Therules also provide for setting up SCs and STs Protection Cells, appointment ofnodal officers in the rank of Secretary to the government at the state leveland a special officer at the district level, constitution of vigilance andmonitoring committees at the state and district level, besides payment ofrelief and traveling allowances, etc., to the victims of the atrocities andtheir families.


Personsarrested under the Act do not have the right to seek anticipatory bail. It isthe responsibility of the Centre to place an annual report before Parliament onthe progress of implementation of the Act. It was passed with a great deal offanfare, to give special protection to this vulnerable section.


Butthe facts on the ground tell a different story altogether. This Act was furtheramended in 2014 to make it more effective in dealing with the ever-growingcrimes against Dalits and Adivasis in the country. From 1990 to 2016, untilwhen National Crime Record Bureau (NCRB) data is available, it is clear thathundreds and thousands of reported and non-reported cases from across thelength and breadth of this country belie the claim of India being a moderncountry with a humanist Constitution.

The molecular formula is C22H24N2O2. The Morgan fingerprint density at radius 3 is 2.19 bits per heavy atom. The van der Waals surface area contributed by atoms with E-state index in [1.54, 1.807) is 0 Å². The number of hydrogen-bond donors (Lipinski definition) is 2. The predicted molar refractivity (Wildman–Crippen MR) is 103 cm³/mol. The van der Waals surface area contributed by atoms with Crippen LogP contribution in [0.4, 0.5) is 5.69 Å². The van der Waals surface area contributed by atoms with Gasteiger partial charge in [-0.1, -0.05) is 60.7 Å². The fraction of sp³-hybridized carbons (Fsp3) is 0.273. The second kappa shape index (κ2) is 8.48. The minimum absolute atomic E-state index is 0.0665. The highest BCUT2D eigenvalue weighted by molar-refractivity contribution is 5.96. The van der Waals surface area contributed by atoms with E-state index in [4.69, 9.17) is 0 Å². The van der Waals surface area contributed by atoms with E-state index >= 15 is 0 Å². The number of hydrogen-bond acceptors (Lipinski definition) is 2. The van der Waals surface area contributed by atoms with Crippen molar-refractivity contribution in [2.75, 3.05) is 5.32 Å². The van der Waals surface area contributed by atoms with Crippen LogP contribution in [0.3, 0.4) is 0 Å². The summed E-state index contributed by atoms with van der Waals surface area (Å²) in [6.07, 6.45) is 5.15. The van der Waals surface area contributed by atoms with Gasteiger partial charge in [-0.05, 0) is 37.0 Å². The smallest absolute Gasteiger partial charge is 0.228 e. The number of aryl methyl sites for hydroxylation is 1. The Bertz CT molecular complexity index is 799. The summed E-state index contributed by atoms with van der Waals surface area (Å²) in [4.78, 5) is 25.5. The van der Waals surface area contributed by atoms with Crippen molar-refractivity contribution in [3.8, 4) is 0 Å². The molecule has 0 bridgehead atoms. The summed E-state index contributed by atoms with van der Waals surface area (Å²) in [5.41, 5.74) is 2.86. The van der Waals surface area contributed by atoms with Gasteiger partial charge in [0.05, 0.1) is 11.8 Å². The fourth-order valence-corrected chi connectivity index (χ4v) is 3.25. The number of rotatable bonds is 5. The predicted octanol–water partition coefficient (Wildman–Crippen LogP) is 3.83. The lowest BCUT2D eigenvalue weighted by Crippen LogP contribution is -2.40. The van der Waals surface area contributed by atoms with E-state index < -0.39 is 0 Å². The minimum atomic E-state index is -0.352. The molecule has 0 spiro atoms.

Foryears together there has not been much on part of the central government aswell as the state governments to fully implement several provisions of thisAct. The question that needs to be asked is, “If government fails to implementwith full sincerity an Act like this, could the judiciary dilute some of itsprovisions on the grounds of misuse of the Act by its victims?”


Itgoes without saying while it is good to have a Constitution as well as laws,more importantly what is needed is due-diligence and accountability of thestate as well as of the non-state actors.




DrUmakant is an independent scholar based in New Delhi 


My final words of advice to you are educate, agitate and organize; have faith in yourself. With justice on our side I do not see how we can lose our battle. The battle to me is a matter of joy. The battle is in the fullest sense spiritual. There is nothing material or social in it. For ours is a battle not for wealth or for power. It is battle for freedom. It is the battle of reclamation of human personality.